§2. Secondly, among the substantials are included also those matters without which the substantials of the Formula can be preserved with great difficulty or not at all. General congregations have the power to declare which matters are substantial, and have done so at times; moreover the General has the same power, to be exercised in matters of practice on a temporary basis.

Decree 13 is abrogated.

Decree 14—§1. The general congregation can declare the meaning of the substantials of the Formula of the Institute, but cannot change them on its own authority.

§2. Let substantials outside the Formula of the Institute continue to have the same stability they have previously enjoyed, except perhaps where the general congregation shall have determined that the connection of any one of them with the Formula has been notably weakened.

§3. In matters which are not substantial, the Constitutions can and sometimes should be changed by the general congregation, but such a change should not be decreed definitively without a previous experiment or without a very clear reason.

§4. Decrees of general congregations, as well as rules and ordinations drawn up by the generals, even if inserted in the Collection of the Institute, not only may be changed by the aforesaid authorities in accordance with the competence of each, but it is their duty to provide for the continuing adaptation of them to the needs of the times.

§5. Every adaptation of the Institute should aim at always establishing whatever seems to contribute most, all things considered, to the knowledge, love, praise, and service of God, and to the salvation of souls. For our holy Father Ignatius laid down as the foundation, or first criterion, of all our laws the greater glory of God and the help of souls.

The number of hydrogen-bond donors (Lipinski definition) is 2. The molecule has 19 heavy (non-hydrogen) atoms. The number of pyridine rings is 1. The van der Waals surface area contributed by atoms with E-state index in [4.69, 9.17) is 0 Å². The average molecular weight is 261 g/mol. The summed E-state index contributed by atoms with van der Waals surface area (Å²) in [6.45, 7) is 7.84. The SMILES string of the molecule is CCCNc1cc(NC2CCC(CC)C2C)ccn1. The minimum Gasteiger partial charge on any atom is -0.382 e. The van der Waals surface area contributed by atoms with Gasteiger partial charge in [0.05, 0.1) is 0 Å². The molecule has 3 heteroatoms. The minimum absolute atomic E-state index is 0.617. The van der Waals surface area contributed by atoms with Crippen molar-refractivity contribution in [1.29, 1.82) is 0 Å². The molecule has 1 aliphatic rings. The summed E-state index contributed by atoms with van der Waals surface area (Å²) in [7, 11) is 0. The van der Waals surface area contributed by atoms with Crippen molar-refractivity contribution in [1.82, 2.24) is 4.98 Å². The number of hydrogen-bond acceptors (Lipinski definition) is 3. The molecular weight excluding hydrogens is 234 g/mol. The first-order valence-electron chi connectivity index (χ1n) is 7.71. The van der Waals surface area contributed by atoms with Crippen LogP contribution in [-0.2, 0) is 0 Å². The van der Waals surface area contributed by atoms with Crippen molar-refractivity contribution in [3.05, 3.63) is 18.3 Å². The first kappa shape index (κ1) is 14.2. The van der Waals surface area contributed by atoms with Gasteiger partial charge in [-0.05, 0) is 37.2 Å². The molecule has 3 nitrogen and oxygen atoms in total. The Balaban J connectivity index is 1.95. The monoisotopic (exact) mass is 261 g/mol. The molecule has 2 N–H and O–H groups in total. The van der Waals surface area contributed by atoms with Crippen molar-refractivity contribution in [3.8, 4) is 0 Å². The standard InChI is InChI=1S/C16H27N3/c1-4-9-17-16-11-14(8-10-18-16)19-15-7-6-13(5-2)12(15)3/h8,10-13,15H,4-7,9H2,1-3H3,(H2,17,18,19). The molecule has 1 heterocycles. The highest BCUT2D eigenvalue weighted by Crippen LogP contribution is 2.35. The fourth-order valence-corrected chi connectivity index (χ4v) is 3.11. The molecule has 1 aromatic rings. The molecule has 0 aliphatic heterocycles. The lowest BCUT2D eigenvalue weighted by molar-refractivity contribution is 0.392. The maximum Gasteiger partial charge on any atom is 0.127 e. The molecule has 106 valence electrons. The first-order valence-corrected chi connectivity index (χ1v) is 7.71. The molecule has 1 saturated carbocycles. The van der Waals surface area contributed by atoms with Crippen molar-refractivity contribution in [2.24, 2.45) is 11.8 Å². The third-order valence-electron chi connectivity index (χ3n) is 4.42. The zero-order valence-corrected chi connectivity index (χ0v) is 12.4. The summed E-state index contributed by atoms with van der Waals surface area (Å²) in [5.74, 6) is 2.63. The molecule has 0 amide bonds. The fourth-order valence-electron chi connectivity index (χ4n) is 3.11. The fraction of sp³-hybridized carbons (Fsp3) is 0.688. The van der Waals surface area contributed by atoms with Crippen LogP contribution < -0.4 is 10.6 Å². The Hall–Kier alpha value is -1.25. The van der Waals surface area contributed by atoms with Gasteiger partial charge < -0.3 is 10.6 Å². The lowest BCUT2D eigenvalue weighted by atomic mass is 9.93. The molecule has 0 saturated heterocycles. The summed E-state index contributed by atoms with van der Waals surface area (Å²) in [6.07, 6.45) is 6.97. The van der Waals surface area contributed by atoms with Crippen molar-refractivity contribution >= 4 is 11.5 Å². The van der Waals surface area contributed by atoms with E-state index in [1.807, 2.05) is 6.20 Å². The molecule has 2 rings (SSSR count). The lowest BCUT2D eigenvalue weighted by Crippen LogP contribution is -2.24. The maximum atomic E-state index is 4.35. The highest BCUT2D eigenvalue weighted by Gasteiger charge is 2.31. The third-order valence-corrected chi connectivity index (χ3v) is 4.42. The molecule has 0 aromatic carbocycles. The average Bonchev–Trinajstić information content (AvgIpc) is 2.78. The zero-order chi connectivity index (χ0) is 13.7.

Decree 15—§1. It is permitted to the provincial congregations to treat of the substantials of the Institute, provided there are serious reasons, and in accordance with the norms laid down in the Formula of the Provincial Congregation.

§2. In sending postulata to the general or provincial congregation, all Jesuits should bear in mind the above decrees; and let each, with due love of the patrimony of the Society and with due regard for his own responsibility, propose what he desires for the renewal and adaptation of the Institute, realizing, moreover, that the light necessary for making such postulata will be obtained not only from dialogue but most of all from prayer.

Decree 16—Customs contrary to our law are not permitted in the Society.

 

4. On the Censures and Precepts Pertaining to the Preservation of the Institute

The 31st General Congregation abrogates the precept of holy obedience in No. 306 of the Collection of Decrees; and commissions Father General to petition the Holy See, insofar as this is necessary, to revoke the penalties in No. 305 of the Collection of Decrees. For it is the desire of the Congregation that a love and longing for all perfection may lead all Jesuits to the genuine preservation and increase not only of the body but also of the spirit of the Society.

 

 

Original Source (English translation):

Jesuit Life & Mission Today: The Decrees & Accompanying Documents of the 31st35th General Congregations of the Society of Jesus, ed. John W. Padberg. St. Louis, Mo.: Institute of Jesuit Sources, 2009, General Congregation 31, Decree 4, “The Preservation and Renewal of the Institute,” pg. 59–62 [41–60].